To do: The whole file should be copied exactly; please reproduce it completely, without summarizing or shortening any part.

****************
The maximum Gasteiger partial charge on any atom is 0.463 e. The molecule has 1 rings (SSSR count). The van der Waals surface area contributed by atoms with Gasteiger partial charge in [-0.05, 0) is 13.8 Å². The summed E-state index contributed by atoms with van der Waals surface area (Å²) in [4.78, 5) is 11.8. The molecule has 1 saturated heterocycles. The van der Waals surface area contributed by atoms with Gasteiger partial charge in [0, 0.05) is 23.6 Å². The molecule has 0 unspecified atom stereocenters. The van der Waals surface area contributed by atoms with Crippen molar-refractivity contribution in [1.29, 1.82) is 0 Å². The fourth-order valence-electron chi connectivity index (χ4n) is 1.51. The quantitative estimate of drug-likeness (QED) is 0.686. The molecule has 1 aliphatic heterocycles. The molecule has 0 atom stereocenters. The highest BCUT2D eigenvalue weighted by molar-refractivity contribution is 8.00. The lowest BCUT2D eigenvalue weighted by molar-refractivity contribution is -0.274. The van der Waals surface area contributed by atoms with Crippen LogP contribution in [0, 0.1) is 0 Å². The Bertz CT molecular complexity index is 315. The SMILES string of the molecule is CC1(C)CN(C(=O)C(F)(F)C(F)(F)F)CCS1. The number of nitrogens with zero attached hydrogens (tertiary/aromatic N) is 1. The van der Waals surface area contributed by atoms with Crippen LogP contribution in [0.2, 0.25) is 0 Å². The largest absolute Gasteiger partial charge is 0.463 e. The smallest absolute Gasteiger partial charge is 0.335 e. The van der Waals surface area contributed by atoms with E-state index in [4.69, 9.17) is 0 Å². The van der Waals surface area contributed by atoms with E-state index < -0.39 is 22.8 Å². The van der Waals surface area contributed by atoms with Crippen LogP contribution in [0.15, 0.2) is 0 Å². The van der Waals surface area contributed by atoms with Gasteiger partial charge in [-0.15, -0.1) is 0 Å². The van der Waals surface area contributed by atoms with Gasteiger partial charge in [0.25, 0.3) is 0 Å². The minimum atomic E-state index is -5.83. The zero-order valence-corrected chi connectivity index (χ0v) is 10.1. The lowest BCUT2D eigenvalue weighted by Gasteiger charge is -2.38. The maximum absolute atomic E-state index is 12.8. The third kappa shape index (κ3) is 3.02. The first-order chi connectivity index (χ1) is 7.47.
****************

The maximum Gasteiger partial charge on any atom is 0.463 e. The molecule has 1 rings (SSSR count). The van der Waals surface area contributed by atoms with Gasteiger partial charge in [-0.05, 0) is 13.8 Å². The summed E-state index contributed by atoms with van der Waals surface area (Å²) in [4.78, 5) is 11.8. The molecule has 1 saturated heterocycles. The van der Waals surface area contributed by atoms with Gasteiger partial charge in [0, 0.05) is 23.6 Å². The molecule has 0 unspecified atom stereocenters. The van der Waals surface area contributed by atoms with Crippen molar-refractivity contribution in [1.29, 1.82) is 0 Å². The fourth-order valence-electron chi connectivity index (χ4n) is 1.51. The quantitative estimate of drug-likeness (QED) is 0.686. The molecule has 1 aliphatic heterocycles. The molecule has 0 atom stereocenters. The highest BCUT2D eigenvalue weighted by molar-refractivity contribution is 8.00. The lowest BCUT2D eigenvalue weighted by molar-refractivity contribution is -0.274. The van der Waals surface area contributed by atoms with Crippen LogP contribution in [0, 0.1) is 0 Å². The Bertz CT molecular complexity index is 315. The SMILES string of the molecule is CC1(C)CN(C(=O)C(F)(F)C(F)(F)F)CCS1. The number of nitrogens with zero attached hydrogens (tertiary/aromatic N) is 1. The van der Waals surface area contributed by atoms with Crippen LogP contribution in [0.2, 0.25) is 0 Å². The largest absolute Gasteiger partial charge is 0.463 e. The smallest absolute Gasteiger partial charge is 0.335 e. The van der Waals surface area contributed by atoms with E-state index in [4.69, 9.17) is 0 Å². The van der Waals surface area contributed by atoms with E-state index < -0.39 is 22.8 Å². The van der Waals surface area contributed by atoms with Crippen LogP contribution in [0.15, 0.2) is 0 Å². The van der Waals surface area contributed by atoms with Gasteiger partial charge in [-0.15, -0.1) is 0 Å². The van der Waals surface area contributed by atoms with Gasteiger partial charge in [0.25, 0.3) is 0 Å². The minimum atomic E-state index is -5.83. The zero-order valence-corrected chi connectivity index (χ0v) is 10.1. The lowest BCUT2D eigenvalue weighted by Gasteiger charge is -2.38. The maximum absolute atomic E-state index is 12.8. The third kappa shape index (κ3) is 3.02. The first-order chi connectivity index (χ1) is 7.47.